I'll also share a little bit of perspective on the commodity environment as it impacts our strategy. And then later, you're going to hear a more detailed explanation of the olefin market fundamentals from Randy Newcomer and John Dearborn, who I'll introduce in a moment. The number of opportunities that we've got going on are really causing a lot of capital allocation on our part. That's a good problem to have, but nevertheless, it requires a lot of discipline on our part. And I'll talk a little bit about our capital allocation that we've got going on and how we think about that. And then I also will provide a quick overview of the fundamentals that are driving the Bluegrass NGL pipeline and in a very rapidly growing resource play that is the Marcellus in Utica and how critical we think Bluegrass is to the continued development of that resource base.

And then many of the detailed explanations that are supporting the projected 62% growth in our distributable cash flow at WPZ between '13 and '15 will come from the business leaders today as they explain the various projects that are supporting that kind of dramatic growth as we continued to build up infrastructure in each of these 4 areas. Also included in that explanation, you're going to hear from Frank Billings on the -- some of the challenges that we've been facing in the Caiman acquisition at Ohio Valley Midstream and be able to explain exactly what we're up against there and exactly what we're doing to get that business on track. It's a good problem because there is plenty of resources there. It's just a matter of us getting the infrastructure really matched up to build and deliver against such an overwhelming amount of resource that's available there.

And then finally, Don Chappel's going to bring it all together in terms of what this is going to do for our financial performance and the powerful support for this 20% dividend growth that we continue to deliver at WB on an annual basis.

So next of all, let me talk about the new organization that we formed. And this really has developed all of last year. We worked on this, we thought about -- after we spun off WPX Energy, we thought about how we needed to form to be not just good, not just another midstream company because there's plenty of us out there, but really, somebody that establish themselves as great. And the areas that we really thought we needed to be great in and put the most effort into was in our project development and project execution space. And so you'll see that these organization is formed in a way to build and deliver on that. And I'm proud to tell you that we -- I would say we were pretty good. We certainly had a long history of developing a lot of complex projects, on time and on budget. But to take on the kind of capital program that we have, we thought we really need to step it up and even bring in more focus and more attention to that.

So we put this new organization into effect of the first of the year, and we now have 4 operating areas: the NGL & Petchem Services Group, the Northeast Gathering and Processing area, the Western basin and the Atlantic-Gulf. Now the West includes both Northwest Pipeline and all of our Western Gathering & Processing. And the Atlantic-Gulf includes Transco, Gulfstream. We'll include constitution, so those 3 major transmission systems and then the -- all of our Deepwater in our onshore gathering and processing in the Gulf Coast area.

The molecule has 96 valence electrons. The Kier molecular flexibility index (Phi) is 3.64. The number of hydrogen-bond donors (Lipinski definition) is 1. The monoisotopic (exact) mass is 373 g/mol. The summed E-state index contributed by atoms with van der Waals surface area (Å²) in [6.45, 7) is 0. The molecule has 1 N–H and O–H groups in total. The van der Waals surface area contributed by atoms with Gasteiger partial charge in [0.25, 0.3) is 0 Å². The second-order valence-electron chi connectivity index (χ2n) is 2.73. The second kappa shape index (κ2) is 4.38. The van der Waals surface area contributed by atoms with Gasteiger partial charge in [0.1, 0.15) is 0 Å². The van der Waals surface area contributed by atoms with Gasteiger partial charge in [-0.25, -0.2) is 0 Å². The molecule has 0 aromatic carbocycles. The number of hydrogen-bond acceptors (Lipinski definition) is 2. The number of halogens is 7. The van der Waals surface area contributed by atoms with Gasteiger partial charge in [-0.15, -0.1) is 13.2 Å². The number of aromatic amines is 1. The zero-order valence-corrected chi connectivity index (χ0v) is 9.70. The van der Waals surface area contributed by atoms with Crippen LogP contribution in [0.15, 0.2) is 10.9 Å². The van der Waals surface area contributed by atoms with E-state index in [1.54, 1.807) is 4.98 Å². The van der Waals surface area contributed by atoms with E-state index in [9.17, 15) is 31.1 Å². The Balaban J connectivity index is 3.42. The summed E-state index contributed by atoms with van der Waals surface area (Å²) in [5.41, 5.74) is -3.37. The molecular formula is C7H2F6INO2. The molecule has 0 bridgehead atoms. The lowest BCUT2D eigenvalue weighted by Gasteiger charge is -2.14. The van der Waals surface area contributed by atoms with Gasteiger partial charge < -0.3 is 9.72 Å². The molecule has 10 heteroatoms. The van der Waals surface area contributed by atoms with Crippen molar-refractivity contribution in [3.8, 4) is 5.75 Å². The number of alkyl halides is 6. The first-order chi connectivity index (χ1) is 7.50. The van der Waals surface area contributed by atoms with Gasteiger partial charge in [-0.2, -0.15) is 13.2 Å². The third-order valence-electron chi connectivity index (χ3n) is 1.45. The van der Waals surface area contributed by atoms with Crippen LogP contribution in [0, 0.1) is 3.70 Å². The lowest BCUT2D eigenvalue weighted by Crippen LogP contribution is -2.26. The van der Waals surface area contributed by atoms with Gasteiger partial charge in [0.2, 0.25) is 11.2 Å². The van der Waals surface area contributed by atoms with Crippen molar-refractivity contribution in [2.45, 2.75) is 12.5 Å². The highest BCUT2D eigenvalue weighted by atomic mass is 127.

The operations and the commercial efforts in each of these areas, so that means our field operations and the folks that go out and develop the business in and around those existing assets, all report into each of the leaders in these areas and that is a combination of John Dearborn and Randy Newcomer, and I'll explain that in just a second; Frank Billings, Allison Bridges out West, Rory Miller in the Atlantic-Gulf. And so those are the 4 operating area leads.

In addition, all of our project development and project execution for a major capital project is now led by a gentleman named Fred Pace. And Fred's been in this industry just a little longer than I have, and I've had the pleasure of working with him in and out of different roles within Williams. And also, he owns his own engineering construction firm for a number of years and was very successful with that. We were able to attract him back to run this portion of our company. He's been with us now about, been back where he's about 3 years now. And he's really making a difference in stepping up our game in terms of the way we manage these major projects on a professional basis.

Also supporting our very best operating practices and expertise is a gentleman named, Brian Perilloux. Brian -- neither Brian or Fred are here today. But Brian formerly headed up some of our Gulf Coast operations for us and is now leading the areas that include things like our EH&S, our asset integrity, all of the things that are really common to being a great operating company. It includes our control centers, all of the pipeline control centers and a lot of our areas of expertise like measurement and rotating equipment. So a lot of our centers of excellence are run by Brian. And he is a very can-do kind of guy. That was not an easy role to take all of our operations across all of these areas and make sure we're bringing the very best and not relearning the same lessons over and over, but being able to take things that we learn in one area and apply them to another. And that's a lot of what Brian's team does.